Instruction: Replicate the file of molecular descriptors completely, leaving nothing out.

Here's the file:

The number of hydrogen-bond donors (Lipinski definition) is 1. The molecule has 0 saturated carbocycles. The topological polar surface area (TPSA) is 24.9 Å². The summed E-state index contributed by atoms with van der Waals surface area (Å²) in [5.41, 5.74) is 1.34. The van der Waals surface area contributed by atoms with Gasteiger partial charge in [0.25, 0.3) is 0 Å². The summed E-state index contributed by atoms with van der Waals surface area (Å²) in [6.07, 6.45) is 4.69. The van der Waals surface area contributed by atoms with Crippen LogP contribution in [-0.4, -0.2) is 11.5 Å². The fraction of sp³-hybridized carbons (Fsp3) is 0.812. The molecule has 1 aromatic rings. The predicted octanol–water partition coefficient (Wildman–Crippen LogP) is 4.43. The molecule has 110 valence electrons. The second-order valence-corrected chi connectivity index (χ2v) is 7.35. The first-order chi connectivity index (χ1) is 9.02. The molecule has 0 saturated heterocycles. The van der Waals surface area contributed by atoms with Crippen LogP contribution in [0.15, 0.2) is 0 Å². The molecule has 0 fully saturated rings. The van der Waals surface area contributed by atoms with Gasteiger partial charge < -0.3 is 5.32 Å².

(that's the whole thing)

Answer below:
The number of hydrogen-bond donors (Lipinski definition) is 1. The molecule has 0 saturated carbocycles. The topological polar surface area (TPSA) is 24.9 Å². The summed E-state index contributed by atoms with van der Waals surface area (Å²) in [5.41, 5.74) is 1.34. The van der Waals surface area contributed by atoms with Gasteiger partial charge in [0.25, 0.3) is 0 Å². The summed E-state index contributed by atoms with van der Waals surface area (Å²) in [6.07, 6.45) is 4.69. The van der Waals surface area contributed by atoms with Crippen LogP contribution in [-0.4, -0.2) is 11.5 Å². The fraction of sp³-hybridized carbons (Fsp3) is 0.812. The molecule has 1 aromatic rings. The predicted octanol–water partition coefficient (Wildman–Crippen LogP) is 4.43. The molecule has 110 valence electrons. The second-order valence-corrected chi connectivity index (χ2v) is 7.35. The first-order chi connectivity index (χ1) is 9.02. The molecule has 0 saturated heterocycles. The van der Waals surface area contributed by atoms with Crippen LogP contribution in [0.15, 0.2) is 0 Å². The molecule has 0 fully saturated rings. The van der Waals surface area contributed by atoms with Gasteiger partial charge < -0.3 is 5.32 Å².